[Editor’s note: This is the fifth and final part of an interview series between Science & Sensibility’s Walker Karraa, and OBGYN Dr. Michael Lu. To read the interview from the beginning, go here. For a list of resources pertaining to this interview series, go here: resources and bibliography_dr lu interview series.]
Racial Gaps, Future Research
Walker Karraa: Your work regarding the racial gap in maternal and infant mortality in the United States is profoundly important. How might childbirth educators begin to address that, or become part of the conversation and part of the solution? It’s a big question.
Dr. Lu: It is a big question. It’s a hard question because right now my understanding is that Medicaid still doesn’t pay for childbirth education, right?
Walker Karraa: Correct.
Dr. Lu: Yeah, you know that in California, about half of all births are paid for by Medicaid and for African-American women I think it’s more like 60% or 65%. So two-thirds of all African American women are on Medicaid, which means they have no access to childbirth education unless they pay out of pocket. So this is an access issue. Low income women have access to WIC, but WIC is so overwhelmed that they can’t do very much in terms of nutritional, or childbirth education counseling.
In terms of mental health –it’s hard enough for my private patients with super prenatal insurance to see a good mental health professional in a timely manner, [so] think about [what happens with] the low income women with limited access.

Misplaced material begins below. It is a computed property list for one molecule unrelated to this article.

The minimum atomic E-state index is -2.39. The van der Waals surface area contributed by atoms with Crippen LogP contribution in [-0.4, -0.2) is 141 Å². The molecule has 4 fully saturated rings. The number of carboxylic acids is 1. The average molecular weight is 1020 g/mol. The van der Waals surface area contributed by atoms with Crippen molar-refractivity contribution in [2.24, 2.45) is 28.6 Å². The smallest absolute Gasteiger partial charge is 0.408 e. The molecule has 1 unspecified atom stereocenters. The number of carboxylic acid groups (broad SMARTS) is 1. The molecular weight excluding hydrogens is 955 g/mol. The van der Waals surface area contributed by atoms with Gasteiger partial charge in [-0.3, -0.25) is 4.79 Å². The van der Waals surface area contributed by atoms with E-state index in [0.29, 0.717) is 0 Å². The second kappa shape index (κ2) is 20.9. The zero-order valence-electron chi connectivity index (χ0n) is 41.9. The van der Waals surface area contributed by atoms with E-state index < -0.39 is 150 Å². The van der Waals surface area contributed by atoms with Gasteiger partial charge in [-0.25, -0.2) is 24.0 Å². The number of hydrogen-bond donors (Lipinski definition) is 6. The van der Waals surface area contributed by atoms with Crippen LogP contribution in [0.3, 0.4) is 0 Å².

This might potentially worsen rather than improve with Health Care Reform. Why don’t we talk about that? What’s the impact of the Medicaid Reform going to be on infant mortality and on the racial gap of infant and maternal mortality? There’s very little discussion about that. I’m all for Health Care Reform, but it’s really just health insurance reform. Instead, let’s think through what are the components of care that really optimize women’s health, and make sure there is equal access to those components for African American women.
Shouldn’t there be universal coverage for childbirth education? Of course if it’s only known as “childbirth education,” there might not be as much support for it. But if that education could be broadened, which I really think it should, there may be greater support for universal coverage.
Walker Karraa: Can you share what your current research involves?